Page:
July 30, 2016
Federal aid sought for local projects
Joe McIntyre/staff photographer
The Blodgett Mills Road bridge spanning the Tioughnioga River in Blodgett Mills, with noticable patches of concrete missing Friday, is one of the bridges targeted to be replaced with federal funding through the draft Statewide Transportation Improvement Program, said Cortland County Highway Superintendent Phil Krey.
Cortland County will see some bridge rehabilitation projects brought to completion under a federally funded program that will run from 2017 through 2020.
The state Department of Transportation announced the draft Statewide Transportation Improvement Program is available for review and comment through Aug. 26. Included in this program are the construction and painting of area bridges, all of which are currently in the design phase.
The program depends on $12.5 billion in federal aid to address highway safety, bridge and highway infrastructure and bicycle and pedestrian enhancements, according to a news release from the DOT.
Cortland County Highway Superintendent Phil Krey said the bridges to be replaced with the federal funding are the Kinney Gulf Road bridge over Blue Creek in Cortlandville and the Blodgett Mills Road bridge over the Tioughnioga River in Cortlandville. Another eight bridges will be painted with the funding, including Telephone Road Extension over the Otselic River and Babcock Hollow Road Bridge over Babcock Hollow Creek, he said.In the city, a bridge replacement of Madison Street over Dry Creek is also slated for completion with a cost of $710,000.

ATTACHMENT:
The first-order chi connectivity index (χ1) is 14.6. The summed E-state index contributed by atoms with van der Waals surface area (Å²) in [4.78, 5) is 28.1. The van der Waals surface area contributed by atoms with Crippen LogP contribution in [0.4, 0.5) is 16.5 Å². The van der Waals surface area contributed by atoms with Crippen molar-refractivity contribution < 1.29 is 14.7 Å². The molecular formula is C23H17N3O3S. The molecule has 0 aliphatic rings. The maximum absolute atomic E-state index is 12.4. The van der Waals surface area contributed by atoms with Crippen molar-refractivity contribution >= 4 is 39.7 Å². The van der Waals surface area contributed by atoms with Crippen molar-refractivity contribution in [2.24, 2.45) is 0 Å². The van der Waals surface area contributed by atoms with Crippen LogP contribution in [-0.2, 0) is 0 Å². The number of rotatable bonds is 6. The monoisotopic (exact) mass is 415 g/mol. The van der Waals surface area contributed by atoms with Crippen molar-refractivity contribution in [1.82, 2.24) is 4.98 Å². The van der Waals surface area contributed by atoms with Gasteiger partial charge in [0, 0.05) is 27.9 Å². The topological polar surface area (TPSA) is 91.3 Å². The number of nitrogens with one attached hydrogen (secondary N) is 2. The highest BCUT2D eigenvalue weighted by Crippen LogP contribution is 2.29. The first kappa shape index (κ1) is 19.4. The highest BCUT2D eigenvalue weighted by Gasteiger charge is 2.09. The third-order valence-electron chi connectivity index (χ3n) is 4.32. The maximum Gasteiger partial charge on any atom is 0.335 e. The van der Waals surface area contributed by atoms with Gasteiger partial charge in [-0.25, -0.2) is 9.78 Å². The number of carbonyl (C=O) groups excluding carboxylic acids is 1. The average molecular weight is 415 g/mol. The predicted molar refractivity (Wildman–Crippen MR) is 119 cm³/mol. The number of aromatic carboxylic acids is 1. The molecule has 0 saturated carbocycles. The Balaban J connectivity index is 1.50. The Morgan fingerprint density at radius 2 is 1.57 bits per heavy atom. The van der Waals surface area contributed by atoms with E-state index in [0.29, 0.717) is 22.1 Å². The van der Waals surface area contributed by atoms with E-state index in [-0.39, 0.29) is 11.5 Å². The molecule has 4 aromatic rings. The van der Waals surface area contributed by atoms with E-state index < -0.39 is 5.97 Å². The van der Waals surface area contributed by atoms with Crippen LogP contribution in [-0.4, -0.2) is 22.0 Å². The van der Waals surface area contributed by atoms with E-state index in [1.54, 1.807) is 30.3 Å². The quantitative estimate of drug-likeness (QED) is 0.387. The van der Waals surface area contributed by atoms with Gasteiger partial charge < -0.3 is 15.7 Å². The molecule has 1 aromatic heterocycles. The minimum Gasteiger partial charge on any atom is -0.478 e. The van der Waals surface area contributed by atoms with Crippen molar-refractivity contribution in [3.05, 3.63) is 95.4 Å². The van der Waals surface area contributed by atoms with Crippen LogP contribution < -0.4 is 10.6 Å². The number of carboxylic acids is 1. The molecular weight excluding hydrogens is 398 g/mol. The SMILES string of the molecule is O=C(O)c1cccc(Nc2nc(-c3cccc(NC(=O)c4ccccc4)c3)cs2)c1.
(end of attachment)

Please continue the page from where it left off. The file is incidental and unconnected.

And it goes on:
Some rehabilitation work on other local bridges will also be completed, said city DPW Deputy Superintendent Nick Dovi.
About 80 percent of the cost of all these projects will covered by the federal funds, another 15 percent will come from state funds and there is a remaining five percent local share, said Krey.
The construction of the Kinney Gulf Road bridge costs about $1.6 million, said Krey. The Blodgett Mills Road bridge rehabilitation, which entails replacing the actual structure that spans the river, will cost $1.4 million and the bridge painting project totals about $1.03 million, he said.
The local share of these projects will be paid for with budgeted highway funds, said Krey.
Krey said another two bridges that were not included in the STIP are instead being entered into an application for funding in the Bridges of New York program.
These are the replacement of the Loring Crossing bridge in Cortlandville and the McGraw-Marathon bridge over Hunts Creek in Marathon. They cost, respectively, about $4 million and $2.5 million, Krey said.
The program releases $100 million statewide and the application is due Sept. 9. Krey said it is a competitive award, with a team from Albany scoring applicants.
“We’ll make our submission and hope for the best,” said Krey. He said that funding program comes around every five years.
“So there’s funding opportunities but they are still not adequate for the needs of New York state,” said Krey.
The draft STIP may be viewed online at https://www.dot.ny.gov/programs/stip/draftstip. It also is available for review during normal business hours at any of the state DOT’s 11 regional offices.
Comments and questions regarding the draft STIP can be emailed to STIP@dot.ny.gov, or mailed to: New York State Department of Transportation, Policy and Planning Division, 2017 Through 2020 STIP Comments, 50 Wolf Road, 6th Floor, Albany, New York 12232.
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